In the small, quiet towns of New Hampshire, there’s not much a fellow can do to make a name for himself. John Rudgate knows this, but he doesn’t care. He wants people to remember him even if everything they remember is a lie.
“Live Free or Die,” New Hampshire’s rather dour state motto, is the film’s title and a perfect example of the hardcore, no-nonsense persona that Rudgate (Aaron Stanford) wants to establish. Going by the nickname Rugged, he commits minor frauds and negligible acts of vandalism, then exaggerates them into a vast criminal lifestyle when he brags to his fellow citizens. (He takes credit for the town’s one unsolved murder, though there’s no way he actually did it.) Rugged is a coward and a wimp, but he has the mouthy attitude of Al Capone.
Rugged partners himself with Lagrand (Paul Schneider), a goony, dim-witted admirer who is in many ways his opposite. Lagrand wants to commit some cool crimes because he’s too dumb to realize what the true consequences would be; Rugged is smart enough to know the repercussions and thus wants to avoid actually doing anything wrong. But both men want to be feared and admired. When they poison someone and the guy winds up dead, Lagrand thinks it’s awesome while Rugged is terrified that he may have actually killed someone. He thought it would just make the guy sick.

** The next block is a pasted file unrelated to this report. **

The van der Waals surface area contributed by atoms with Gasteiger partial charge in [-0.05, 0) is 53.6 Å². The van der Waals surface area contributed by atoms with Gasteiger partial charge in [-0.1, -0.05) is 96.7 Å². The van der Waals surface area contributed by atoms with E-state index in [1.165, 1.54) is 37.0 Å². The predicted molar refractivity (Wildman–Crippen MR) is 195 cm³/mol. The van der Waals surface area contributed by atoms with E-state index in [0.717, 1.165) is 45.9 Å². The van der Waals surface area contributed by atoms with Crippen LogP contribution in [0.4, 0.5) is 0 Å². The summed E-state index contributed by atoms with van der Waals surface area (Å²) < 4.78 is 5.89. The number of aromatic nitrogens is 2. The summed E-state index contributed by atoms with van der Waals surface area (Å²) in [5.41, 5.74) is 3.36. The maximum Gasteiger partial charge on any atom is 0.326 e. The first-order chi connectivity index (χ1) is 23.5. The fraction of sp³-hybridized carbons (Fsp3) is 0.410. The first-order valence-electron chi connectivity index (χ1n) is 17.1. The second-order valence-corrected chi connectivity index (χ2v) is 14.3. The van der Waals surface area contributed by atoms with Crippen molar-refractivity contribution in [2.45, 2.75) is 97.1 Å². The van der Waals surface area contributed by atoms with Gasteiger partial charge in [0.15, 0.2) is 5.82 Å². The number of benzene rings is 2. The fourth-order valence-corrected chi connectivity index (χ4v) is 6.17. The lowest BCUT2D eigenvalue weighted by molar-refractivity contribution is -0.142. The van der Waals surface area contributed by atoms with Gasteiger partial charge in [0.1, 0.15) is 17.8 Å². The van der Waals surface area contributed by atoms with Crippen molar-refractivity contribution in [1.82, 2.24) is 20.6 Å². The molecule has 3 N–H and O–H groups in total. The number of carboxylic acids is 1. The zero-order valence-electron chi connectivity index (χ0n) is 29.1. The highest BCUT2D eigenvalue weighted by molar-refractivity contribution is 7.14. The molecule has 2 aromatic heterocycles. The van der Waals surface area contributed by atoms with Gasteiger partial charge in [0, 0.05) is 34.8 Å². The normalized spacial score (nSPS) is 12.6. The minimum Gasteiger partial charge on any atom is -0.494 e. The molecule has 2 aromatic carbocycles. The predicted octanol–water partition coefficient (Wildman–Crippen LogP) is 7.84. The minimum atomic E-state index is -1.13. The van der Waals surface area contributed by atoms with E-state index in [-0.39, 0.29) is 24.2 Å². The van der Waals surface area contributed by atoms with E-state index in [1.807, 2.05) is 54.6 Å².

Lagrand’s sister Cheryl (Zooey Deschanel), who inherited their parents’ self-storage business, knows Rugged is a loser. The local police — Sheriff Monson (Kevin Dunn) and Lt. Putney (Michael Rapaport) — hear whisperings of some local idiot perpetrating some stupid scheme, but Putney is preoccupied with fears that his wife is cheating on him. Hesh (Judah Friedlander), a potty-mouthed hardware-store owner with whom Rugged has had some dealings, figures into everything somehow.
Written and directed by “Seinfeld” scribes Gregg Kavet and Andy Robin, the film is a lukewarm comedy that gets more mileage out of its rather simple premise — craven wannabe tries to maintain fearsome reputation without actually committing any crimes — than you’d think it would. Aaron Stanford doesn’t give Rugged depth, exactly, but the character doesn’t become tiresome, either. And Paul Schneider is enjoyably loopy as Lagrand, playing him somewhere between gay and Will Ferrell.
Nonetheless, the film never rises above average. There are many small laughs, two or three big ones, and a lot of wide open space in between where the film ambles along unremarkably, just like life in New Hampshire does.
C+ (1 hr., 29 min.; )